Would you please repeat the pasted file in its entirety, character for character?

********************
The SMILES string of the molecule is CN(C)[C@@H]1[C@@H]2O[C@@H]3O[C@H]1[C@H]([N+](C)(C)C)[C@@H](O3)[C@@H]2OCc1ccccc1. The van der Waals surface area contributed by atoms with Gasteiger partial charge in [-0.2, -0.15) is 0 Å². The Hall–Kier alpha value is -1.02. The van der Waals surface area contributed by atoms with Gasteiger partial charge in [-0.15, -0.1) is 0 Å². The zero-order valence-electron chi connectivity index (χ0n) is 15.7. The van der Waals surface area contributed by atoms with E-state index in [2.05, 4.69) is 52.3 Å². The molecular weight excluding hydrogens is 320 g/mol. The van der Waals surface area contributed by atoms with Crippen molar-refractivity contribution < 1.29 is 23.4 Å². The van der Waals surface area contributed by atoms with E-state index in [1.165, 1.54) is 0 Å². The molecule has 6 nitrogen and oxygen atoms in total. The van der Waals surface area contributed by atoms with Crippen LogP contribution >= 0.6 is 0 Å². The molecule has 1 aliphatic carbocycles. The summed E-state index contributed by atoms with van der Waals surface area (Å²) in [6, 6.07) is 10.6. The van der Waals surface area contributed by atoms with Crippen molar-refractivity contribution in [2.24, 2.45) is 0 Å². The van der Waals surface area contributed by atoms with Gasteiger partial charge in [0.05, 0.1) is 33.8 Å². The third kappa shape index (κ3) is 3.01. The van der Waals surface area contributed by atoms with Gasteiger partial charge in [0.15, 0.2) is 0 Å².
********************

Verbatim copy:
The SMILES string of the molecule is CN(C)[C@@H]1[C@@H]2O[C@@H]3O[C@H]1[C@H]([N+](C)(C)C)[C@@H](O3)[C@@H]2OCc1ccccc1. The van der Waals surface area contributed by atoms with Gasteiger partial charge in [-0.2, -0.15) is 0 Å². The Hall–Kier alpha value is -1.02. The van der Waals surface area contributed by atoms with Gasteiger partial charge in [-0.15, -0.1) is 0 Å². The zero-order valence-electron chi connectivity index (χ0n) is 15.7. The van der Waals surface area contributed by atoms with E-state index in [2.05, 4.69) is 52.3 Å². The molecular weight excluding hydrogens is 320 g/mol. The van der Waals surface area contributed by atoms with Crippen molar-refractivity contribution < 1.29 is 23.4 Å². The van der Waals surface area contributed by atoms with E-state index in [1.165, 1.54) is 0 Å². The molecule has 6 nitrogen and oxygen atoms in total. The van der Waals surface area contributed by atoms with Crippen LogP contribution >= 0.6 is 0 Å². The molecule has 1 aliphatic carbocycles. The summed E-state index contributed by atoms with van der Waals surface area (Å²) in [6, 6.07) is 10.6. The van der Waals surface area contributed by atoms with Crippen molar-refractivity contribution in [2.24, 2.45) is 0 Å². The van der Waals surface area contributed by atoms with Gasteiger partial charge in [0.05, 0.1) is 33.8 Å². The third kappa shape index (κ3) is 3.01. The van der Waals surface area contributed by atoms with Gasteiger partial charge in [0.15, 0.2) is 0 Å².